My Bowl Runneth Over

imageI think of myself as a musician first. I’m a studio guy and teacher because I’m a musician. February 9, 1964 was the day I realized how important music was to me. I was five years old, and a sensational band from England was making their first appearance on the popular TV variety program “The Ed Sullivan Show”. The band was the Beatles, and they were the most amazing thing I had seen or heard. It would take years and some false starts before I really got going playing music, but I knew from that day where I was headed. One of my favorite sayings is “you don’t choose music, it chooses you”.

New Year’s Resolutions aren’t usually my thing, but in January I resolved to see more live music and seek out musicians who are new to me. On a recent weekend I went to three concerts in 3 days and it was good for my soul.

The first show was on a Friday night, singer/songwriter Barbara Cohen at the Bryant Lake Bowl in Minneapolis. I wasn’t at all familiar with her, but was invited by my friends Steve and Kathy and hey, I’m seeking out new music. Bryant Lake is a funky urban nightspot, with a bar, bowling lanes, and a small concert space that seats 150 or so. From what I understand, Barbara Cohen is a Twin Cities native who was in some significant local bands before moving to California a decade ago. She had a recording contract at that time but when her performing career began to sputter, Barbara turned her focus to film soundtrack work. A bike accident resulted in an epiphany that returned her desire to perform, and here she was, back on stage after an 8 year hiatus. The show had rough edges, as Barbara and her quickly assembled trio of backing musicians felt their way through the songs. At one point she consulted with guitarist Jeremy Ylvisaker to confirm the first chord of the next tune, but still the show was joyous, spontaneous, and she sang beautifully. Keep returning to the stage Barbara Cohen. I look forward to seeing you again.

The next afternoon, Sandy and I were at White Bear Lake United Methodist church for a fundraising event called Empty Bowls, to benefit a Native American food shelf. Besides a delicious wild rice soup, Empty Bowls featured a concert by Peter Ostroushko and Dean Magraw. I’ve been playing music regularly at this church for 14 years, and the previous Sunday I had made a big deal of what fabulous musicians these guys are. Perhaps because of this, I was asked to introduce them at the concert. They came on stage, and with hardly a word to each other began a stunning display of musicianship. Peter is simply one of the finest mandolin/fiddle players in the world and Dean a stellar guitarist. They seemed to sense right away the excellent acoustics for their instruments and the quiet attention of the audience. Sometimes on a gig you have to fight your way through a bad room or noisy background. On this day they were free to play with delicacy, finesse, and a wide dynamic range. The thing that struck me most was the level of nonverbal communication between them. Without a set list or a net, one or the other would launch a tune, and a brief look or nod was all they needed to negotiate the arrangements. Between songs we were treated to dry humor and an hour passed quickly watching two masters at work.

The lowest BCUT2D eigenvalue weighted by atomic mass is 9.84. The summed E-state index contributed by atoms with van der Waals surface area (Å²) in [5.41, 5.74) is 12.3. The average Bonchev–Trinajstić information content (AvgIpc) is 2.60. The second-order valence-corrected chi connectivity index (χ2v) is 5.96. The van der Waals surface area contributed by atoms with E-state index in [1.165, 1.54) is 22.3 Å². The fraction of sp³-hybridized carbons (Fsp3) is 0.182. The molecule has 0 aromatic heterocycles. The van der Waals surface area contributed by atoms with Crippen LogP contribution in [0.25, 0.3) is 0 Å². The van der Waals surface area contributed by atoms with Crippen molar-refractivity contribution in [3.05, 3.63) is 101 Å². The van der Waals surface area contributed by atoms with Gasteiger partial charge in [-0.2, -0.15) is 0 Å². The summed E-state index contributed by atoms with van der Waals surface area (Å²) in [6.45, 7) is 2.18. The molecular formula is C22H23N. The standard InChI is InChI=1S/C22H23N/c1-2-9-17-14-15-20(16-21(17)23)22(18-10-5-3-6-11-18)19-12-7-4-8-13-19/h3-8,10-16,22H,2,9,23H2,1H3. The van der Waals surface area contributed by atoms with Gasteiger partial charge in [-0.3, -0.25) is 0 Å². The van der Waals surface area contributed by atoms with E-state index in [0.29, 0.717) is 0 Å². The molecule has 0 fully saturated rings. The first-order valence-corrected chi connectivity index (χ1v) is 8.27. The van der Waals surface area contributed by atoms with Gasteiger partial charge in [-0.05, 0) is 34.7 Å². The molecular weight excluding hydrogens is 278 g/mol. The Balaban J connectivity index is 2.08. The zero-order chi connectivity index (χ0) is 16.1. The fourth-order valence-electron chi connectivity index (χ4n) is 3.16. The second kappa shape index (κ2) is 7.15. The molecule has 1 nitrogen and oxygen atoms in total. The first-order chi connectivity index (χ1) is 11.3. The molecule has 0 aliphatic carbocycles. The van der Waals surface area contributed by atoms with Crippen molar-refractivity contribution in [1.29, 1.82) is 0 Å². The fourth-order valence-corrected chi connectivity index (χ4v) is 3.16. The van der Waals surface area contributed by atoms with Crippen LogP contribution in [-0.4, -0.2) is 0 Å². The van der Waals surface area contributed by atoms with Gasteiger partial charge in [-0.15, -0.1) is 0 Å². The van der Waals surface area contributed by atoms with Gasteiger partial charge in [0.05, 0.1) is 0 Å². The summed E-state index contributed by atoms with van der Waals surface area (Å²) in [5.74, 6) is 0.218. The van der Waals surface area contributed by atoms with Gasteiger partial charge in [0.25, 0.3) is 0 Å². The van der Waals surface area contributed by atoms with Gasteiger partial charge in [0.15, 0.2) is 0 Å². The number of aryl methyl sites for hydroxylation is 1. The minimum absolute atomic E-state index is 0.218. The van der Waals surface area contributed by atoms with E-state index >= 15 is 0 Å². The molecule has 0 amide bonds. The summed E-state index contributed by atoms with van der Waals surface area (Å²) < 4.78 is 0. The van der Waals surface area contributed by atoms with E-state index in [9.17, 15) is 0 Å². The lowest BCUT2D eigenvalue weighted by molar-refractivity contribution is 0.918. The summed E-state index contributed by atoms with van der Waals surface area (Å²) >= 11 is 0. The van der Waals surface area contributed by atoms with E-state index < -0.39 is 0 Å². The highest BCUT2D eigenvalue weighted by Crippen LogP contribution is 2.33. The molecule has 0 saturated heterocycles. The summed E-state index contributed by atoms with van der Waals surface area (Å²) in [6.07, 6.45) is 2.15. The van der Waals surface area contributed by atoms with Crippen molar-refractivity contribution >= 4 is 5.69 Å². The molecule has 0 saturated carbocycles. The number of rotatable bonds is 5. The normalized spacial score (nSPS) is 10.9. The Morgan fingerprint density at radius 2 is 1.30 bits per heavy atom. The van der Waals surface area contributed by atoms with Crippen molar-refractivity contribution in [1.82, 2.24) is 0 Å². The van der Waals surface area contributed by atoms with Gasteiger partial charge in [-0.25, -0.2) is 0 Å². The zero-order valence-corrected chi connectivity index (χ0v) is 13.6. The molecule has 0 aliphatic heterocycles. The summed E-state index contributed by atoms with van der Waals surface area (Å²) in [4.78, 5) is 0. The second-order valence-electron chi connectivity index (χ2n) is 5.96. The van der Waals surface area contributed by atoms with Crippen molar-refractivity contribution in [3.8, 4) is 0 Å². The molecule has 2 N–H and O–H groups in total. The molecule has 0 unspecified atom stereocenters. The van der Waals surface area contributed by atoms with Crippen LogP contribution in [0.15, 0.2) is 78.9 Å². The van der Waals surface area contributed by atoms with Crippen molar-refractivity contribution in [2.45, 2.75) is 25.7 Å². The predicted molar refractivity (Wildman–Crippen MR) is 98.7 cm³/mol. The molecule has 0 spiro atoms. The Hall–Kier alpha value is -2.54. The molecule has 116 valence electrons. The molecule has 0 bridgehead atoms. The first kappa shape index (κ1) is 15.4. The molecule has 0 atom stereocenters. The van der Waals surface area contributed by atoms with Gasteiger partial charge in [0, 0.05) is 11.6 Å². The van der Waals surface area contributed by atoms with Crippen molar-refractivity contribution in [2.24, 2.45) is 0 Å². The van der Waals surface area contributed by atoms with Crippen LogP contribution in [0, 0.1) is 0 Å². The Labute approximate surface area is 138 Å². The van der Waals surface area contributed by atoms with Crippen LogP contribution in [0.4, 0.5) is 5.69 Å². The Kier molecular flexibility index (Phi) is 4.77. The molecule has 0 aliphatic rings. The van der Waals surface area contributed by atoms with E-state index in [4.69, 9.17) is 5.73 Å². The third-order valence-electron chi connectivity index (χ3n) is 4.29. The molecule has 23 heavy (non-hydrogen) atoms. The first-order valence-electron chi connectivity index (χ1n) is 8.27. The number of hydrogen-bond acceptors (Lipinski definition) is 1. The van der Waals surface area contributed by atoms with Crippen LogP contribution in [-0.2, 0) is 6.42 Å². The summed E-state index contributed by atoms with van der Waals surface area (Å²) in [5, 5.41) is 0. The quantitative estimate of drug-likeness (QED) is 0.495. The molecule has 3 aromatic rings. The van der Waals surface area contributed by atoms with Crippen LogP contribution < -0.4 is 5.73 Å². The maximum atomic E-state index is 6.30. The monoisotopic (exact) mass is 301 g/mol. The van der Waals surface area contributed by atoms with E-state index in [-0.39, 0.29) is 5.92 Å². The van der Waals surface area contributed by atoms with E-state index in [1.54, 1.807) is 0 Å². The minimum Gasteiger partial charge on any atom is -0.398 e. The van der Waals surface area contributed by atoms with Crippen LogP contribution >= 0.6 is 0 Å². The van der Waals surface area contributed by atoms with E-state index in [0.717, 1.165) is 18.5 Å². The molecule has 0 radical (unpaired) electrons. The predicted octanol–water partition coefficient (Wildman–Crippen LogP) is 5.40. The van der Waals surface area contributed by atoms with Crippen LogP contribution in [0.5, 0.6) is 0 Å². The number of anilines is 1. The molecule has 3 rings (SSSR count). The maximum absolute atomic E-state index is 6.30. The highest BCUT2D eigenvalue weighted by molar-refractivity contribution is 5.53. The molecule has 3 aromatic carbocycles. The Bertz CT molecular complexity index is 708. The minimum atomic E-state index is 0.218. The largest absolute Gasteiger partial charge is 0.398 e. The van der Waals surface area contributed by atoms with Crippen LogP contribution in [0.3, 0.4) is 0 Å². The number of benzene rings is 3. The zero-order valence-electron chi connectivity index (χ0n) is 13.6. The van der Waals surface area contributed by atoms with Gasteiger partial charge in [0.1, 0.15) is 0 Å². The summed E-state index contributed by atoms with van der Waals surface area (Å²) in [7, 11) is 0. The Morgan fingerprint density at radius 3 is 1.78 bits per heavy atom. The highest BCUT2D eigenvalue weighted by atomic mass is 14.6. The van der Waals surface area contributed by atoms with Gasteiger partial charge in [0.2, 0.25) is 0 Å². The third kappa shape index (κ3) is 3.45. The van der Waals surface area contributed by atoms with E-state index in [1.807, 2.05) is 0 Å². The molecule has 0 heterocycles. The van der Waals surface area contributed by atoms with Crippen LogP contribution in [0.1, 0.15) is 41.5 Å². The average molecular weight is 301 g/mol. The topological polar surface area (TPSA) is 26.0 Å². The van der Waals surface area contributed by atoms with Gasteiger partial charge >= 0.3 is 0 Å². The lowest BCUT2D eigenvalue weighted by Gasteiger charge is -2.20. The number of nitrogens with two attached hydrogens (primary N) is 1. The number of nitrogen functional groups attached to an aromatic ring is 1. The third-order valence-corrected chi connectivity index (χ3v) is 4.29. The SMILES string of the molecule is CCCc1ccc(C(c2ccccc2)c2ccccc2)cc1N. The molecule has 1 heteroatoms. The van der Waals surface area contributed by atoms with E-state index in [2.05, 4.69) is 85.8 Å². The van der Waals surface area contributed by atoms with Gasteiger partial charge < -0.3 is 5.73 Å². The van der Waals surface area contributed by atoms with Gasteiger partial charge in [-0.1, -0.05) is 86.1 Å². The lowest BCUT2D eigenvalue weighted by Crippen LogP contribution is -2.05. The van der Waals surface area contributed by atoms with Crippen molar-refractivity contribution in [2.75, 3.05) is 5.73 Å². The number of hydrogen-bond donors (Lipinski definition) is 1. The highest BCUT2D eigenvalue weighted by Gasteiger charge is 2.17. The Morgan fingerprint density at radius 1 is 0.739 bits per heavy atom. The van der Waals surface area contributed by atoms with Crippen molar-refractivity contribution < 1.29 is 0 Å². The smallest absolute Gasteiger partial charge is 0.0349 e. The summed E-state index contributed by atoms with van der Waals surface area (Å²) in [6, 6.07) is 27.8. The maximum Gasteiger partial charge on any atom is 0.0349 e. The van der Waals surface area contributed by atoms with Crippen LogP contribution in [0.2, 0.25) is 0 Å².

Sunday evening found me in a nearby suburb for a show by the Tune Jerks at the Hope Christian Church Concert series. The Hope series just finished it 13th season of presenting concerts ranging from bluegrass to folk, jazz, and beyond. I just found out about it, but this is a great service to the community. Good music at a reasonable price and at intermission, pie and coffee! I think the series is curated by Bob Douglas, and the Tune Jerks are a trio he formed some years ago. The Jerks play old time string band music, Celtic fiddle tunes, and even ragtime and early jazz on various combinations of guitar, fiddle, mandolin, and claw hammer banjo, along with fine singing. They played with relaxed skill and finished each other’s sentences with good humored jabs. Twice during the show they were joined by clogger Julie Young, whose percussive tap dancing was like adding a drummer to the sound.

Three good shows, and I plan to keep getting out to support and be inspired by musicians of all sorts. I also hope to return the favor and move and inspire others when I perform.

You don’t know what you don’t know

Last week Sandy and I took a trip to Arizona to visit my mom and enjoy some warmth and sun. We spent an afternoon at the Musical Instrument Museum (mim.org) in Scottsdale and they practically had to kick us out at closing time. MIM is mainly a collection of 15,000 instruments from around the world. One of the first things you see is this huge standup bass, one of only 3 made in the 19th century.ImageYou don’t finger it. There are levers on one side that clamp on your chosen note and the idea is to bow long low notes. This mondo bass didn’t catch on, clearly because it won’t fit in a minivan.